The effect of pharmacist education on asthma treatment plans for simulated patients
- 284 Downloads
Objective To determine if an educational program designed for community pharmacists to help patients self manage their asthma could improve pharmacists abilities to facilitate asthma treatment plans. Setting Hamilton and Toronto, Ontario, Canada. Method A randomized controlled trial involving volunteer community pharmacists who received either an asthma education program (AEP; intervention group) or a delayed AEP (control group). The AEP consisted of a one-day workshop and two follow-up telephone calls. Teaching methods progressed from a didactic approach to self-directed learning and role playing with simulated patients (SPs). The primary outcome was measured by SPs who conducted unannounced pharmacy visits. Main Outcomes Measures The number of appropriate (defined a priori) action plans facilitated by the pharmacist was the primary outcome. Facilitated was defined as the pharmacist recommending a specific plan, taking responsibility for telephoning the physician, or ensuring the patient would take responsibility for contacting the physician. Results Thirty-three pharmacists were randomized to the intervention group and 31 pharmacists were randomized to the control group. Pharmacists in the intervention group facilitated an appropriate plan in 44.8% of situations (117 out of a possible 261) compared with 29.3% (79 out of a possible 270) in the control group, (mean difference 15.5% (95% CI: 7.4–23.8%; P = 0.0004)). Intervention group pharmacists were better able to facilitate plans for the ‘under use of inhaled corticosteroids,’ ‘exposure to pet dander as an asthma trigger,’ and ‘overuse of short-acting beta-agonist’ problems. Intervention group pharmacists exhibited better overall communication skills (including empathy, coherence, verbal skills, and nonverbal skills). Conclusion This AEP produced improvements in pharmacists’ abilities to facilitate plans for SPs in a community pharmacy setting.
KeywordsAsthma Canada Community pharmacy Pharmaceutical care Pharmacist education Randomized controlled trial Simulated patient
This study was supported by an unrestricted educational grant from Merck Frosst Canada Inc., and in-kind contribution from Agro Health Associates Inc., and the Centre for Evaluation of Medicines. Conflict of interests: No conflict of interests.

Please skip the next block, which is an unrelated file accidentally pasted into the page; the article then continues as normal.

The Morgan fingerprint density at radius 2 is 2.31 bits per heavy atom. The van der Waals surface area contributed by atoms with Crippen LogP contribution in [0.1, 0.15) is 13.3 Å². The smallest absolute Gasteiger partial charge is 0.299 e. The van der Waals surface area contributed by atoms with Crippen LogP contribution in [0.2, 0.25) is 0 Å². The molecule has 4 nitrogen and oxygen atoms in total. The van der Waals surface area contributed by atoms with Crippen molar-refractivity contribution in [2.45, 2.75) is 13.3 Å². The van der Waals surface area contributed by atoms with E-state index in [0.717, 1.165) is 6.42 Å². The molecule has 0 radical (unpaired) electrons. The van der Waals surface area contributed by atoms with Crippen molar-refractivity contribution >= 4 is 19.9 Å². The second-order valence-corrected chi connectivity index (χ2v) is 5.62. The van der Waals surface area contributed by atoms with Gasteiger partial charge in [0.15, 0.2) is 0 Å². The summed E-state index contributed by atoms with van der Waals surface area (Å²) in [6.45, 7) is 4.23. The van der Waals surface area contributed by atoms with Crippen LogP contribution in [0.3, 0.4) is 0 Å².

- 7.Gibson PG, Powell H, Coughlan J, Wilson AJ, Abramson M, Haywood P, et al. Self-management education and regular practitioner review for adults with asthma. Cochrane Database Syst Rev 2002;(3): CD001117. DOI 10.1002/14651858.CD001117Google Scholar
- 9.Gibson PG, Powell H, Coughlan J, Wilson AJ, Hensley MJ, Abramson M, et al. Limited (information only) patient education programs for adults with asthma. Cochrane Database Syst Rev 2002;(1):CD001005. DOI 10.1002/14651858.CD001005Google Scholar
- 13.Role of the pharmacist in improving asthma care. National Asthma Education and Prevention Program. Am J Health Syst Pharm 1995;52(13):1411–6Google Scholar
- 14.The role of the pharmacist in improving asthma care. National Asthma Education and Prevention Program. Am Pharm 1995;NS35(11):24–9Google Scholar
- 19.Miller JP, Seller W. Curriculum perspectives and practice. Mississauga: Copp Clark Pitman; 1990Google Scholar
- 20.Sauve S, Lee HN, Meade MO, Lang JD, Farkouh M, Cook DJ, et al. The critically appraised topic: a practical approach to learning critical appraisal. Ann RCPSC 1995;28(7):396–8Google Scholar
- 23.Austin Z, Dolovich L, Lau E, Tabak D, Sellors C, Marini A, et al. Teaching and assessing primary care skills: the family practice simulator model. Am J Pharm Educ 2005;69:500–7Google Scholar
- 29.Davis D, Thomson O’Brien MA, Freemantle N, Mazmanian P, Taylor-Vaisey A. Impact of Formal Continuing Medical Education. Do conferences, workshops, rounds, and other traditional continuing education activities change physician behavior or health outcomes? JAMA 1999;282:867–74PubMedCrossRefGoogle Scholar
- 34.Currie JD, Chrischilles EA, Kuehl AK, Buser RA. Effect of a training program on community pharmacists’ detection of and intervention in drug-related problems. J Am Pharm Assoc 1997;NS37:182–91Google Scholar